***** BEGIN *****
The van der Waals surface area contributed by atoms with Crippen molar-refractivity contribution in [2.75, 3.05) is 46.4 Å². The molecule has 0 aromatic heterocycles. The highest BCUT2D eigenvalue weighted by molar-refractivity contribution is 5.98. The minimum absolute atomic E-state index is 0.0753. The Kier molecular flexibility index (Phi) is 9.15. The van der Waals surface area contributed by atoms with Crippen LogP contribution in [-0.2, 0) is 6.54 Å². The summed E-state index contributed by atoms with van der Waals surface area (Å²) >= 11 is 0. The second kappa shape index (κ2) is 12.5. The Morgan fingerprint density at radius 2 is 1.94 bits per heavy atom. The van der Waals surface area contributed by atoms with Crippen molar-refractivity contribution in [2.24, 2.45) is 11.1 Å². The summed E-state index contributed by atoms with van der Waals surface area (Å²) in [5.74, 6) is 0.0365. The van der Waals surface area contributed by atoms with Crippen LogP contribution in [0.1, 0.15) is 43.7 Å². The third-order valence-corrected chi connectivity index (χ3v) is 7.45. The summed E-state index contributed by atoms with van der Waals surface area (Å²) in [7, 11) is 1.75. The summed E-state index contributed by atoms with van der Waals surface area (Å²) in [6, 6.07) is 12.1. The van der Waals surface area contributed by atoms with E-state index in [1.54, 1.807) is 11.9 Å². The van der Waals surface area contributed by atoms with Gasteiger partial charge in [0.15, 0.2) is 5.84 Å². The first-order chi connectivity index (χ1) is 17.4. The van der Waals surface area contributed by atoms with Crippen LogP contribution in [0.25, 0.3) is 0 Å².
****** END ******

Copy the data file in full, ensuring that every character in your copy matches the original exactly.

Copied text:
The van der Waals surface area contributed by atoms with Crippen molar-refractivity contribution in [2.75, 3.05) is 46.4 Å². The molecule has 0 aromatic heterocycles. The highest BCUT2D eigenvalue weighted by molar-refractivity contribution is 5.98. The minimum absolute atomic E-state index is 0.0753. The Kier molecular flexibility index (Phi) is 9.15. The van der Waals surface area contributed by atoms with Crippen LogP contribution in [-0.2, 0) is 6.54 Å². The summed E-state index contributed by atoms with van der Waals surface area (Å²) >= 11 is 0. The second kappa shape index (κ2) is 12.5. The Morgan fingerprint density at radius 2 is 1.94 bits per heavy atom. The van der Waals surface area contributed by atoms with Crippen molar-refractivity contribution in [2.24, 2.45) is 11.1 Å². The summed E-state index contributed by atoms with van der Waals surface area (Å²) in [5.74, 6) is 0.0365. The van der Waals surface area contributed by atoms with Crippen LogP contribution in [0.1, 0.15) is 43.7 Å². The third-order valence-corrected chi connectivity index (χ3v) is 7.45. The summed E-state index contributed by atoms with van der Waals surface area (Å²) in [7, 11) is 1.75. The summed E-state index contributed by atoms with van der Waals surface area (Å²) in [6, 6.07) is 12.1. The van der Waals surface area contributed by atoms with E-state index in [1.54, 1.807) is 11.9 Å². The van der Waals surface area contributed by atoms with Gasteiger partial charge in [0.15, 0.2) is 5.84 Å². The first-order chi connectivity index (χ1) is 17.4. The van der Waals surface area contributed by atoms with Crippen LogP contribution in [0.25, 0.3) is 0 Å².